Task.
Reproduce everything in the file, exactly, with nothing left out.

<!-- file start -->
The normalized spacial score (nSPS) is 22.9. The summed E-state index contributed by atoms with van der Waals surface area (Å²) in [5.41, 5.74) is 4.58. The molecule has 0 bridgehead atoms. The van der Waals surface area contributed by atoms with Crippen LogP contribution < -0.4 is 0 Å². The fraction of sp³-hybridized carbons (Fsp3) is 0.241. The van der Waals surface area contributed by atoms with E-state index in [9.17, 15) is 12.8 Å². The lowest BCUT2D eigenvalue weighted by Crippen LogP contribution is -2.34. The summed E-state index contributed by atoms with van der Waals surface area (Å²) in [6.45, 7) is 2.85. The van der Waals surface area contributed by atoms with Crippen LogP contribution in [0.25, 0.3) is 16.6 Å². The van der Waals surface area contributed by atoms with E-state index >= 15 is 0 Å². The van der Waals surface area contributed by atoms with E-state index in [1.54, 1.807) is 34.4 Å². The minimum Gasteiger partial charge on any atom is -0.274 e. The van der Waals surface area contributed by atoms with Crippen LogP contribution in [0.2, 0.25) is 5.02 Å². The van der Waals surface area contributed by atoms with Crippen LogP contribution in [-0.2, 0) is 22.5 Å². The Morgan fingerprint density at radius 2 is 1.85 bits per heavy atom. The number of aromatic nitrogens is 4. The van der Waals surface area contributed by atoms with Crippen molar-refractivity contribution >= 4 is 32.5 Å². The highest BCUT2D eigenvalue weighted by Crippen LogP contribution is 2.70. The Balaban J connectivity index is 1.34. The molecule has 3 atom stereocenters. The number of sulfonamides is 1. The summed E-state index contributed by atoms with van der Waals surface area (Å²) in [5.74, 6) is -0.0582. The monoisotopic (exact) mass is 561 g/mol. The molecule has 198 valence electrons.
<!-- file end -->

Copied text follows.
The normalized spacial score (nSPS) is 22.9. The summed E-state index contributed by atoms with van der Waals surface area (Å²) in [5.41, 5.74) is 4.58. The molecule has 0 bridgehead atoms. The van der Waals surface area contributed by atoms with Crippen LogP contribution < -0.4 is 0 Å². The fraction of sp³-hybridized carbons (Fsp3) is 0.241. The van der Waals surface area contributed by atoms with E-state index in [9.17, 15) is 12.8 Å². The lowest BCUT2D eigenvalue weighted by Crippen LogP contribution is -2.34. The summed E-state index contributed by atoms with van der Waals surface area (Å²) in [6.45, 7) is 2.85. The van der Waals surface area contributed by atoms with Crippen LogP contribution in [0.25, 0.3) is 16.6 Å². The van der Waals surface area contributed by atoms with E-state index >= 15 is 0 Å². The van der Waals surface area contributed by atoms with E-state index in [1.54, 1.807) is 34.4 Å². The minimum Gasteiger partial charge on any atom is -0.274 e. The van der Waals surface area contributed by atoms with Crippen LogP contribution in [0.2, 0.25) is 5.02 Å². The van der Waals surface area contributed by atoms with Crippen LogP contribution in [-0.2, 0) is 22.5 Å². The Morgan fingerprint density at radius 2 is 1.85 bits per heavy atom. The number of aromatic nitrogens is 4. The van der Waals surface area contributed by atoms with Crippen molar-refractivity contribution >= 4 is 32.5 Å². The highest BCUT2D eigenvalue weighted by Crippen LogP contribution is 2.70. The Balaban J connectivity index is 1.34. The molecule has 3 atom stereocenters. The number of sulfonamides is 1. The summed E-state index contributed by atoms with van der Waals surface area (Å²) in [5.74, 6) is -0.0582. The monoisotopic (exact) mass is 561 g/mol. The molecule has 198 valence electrons.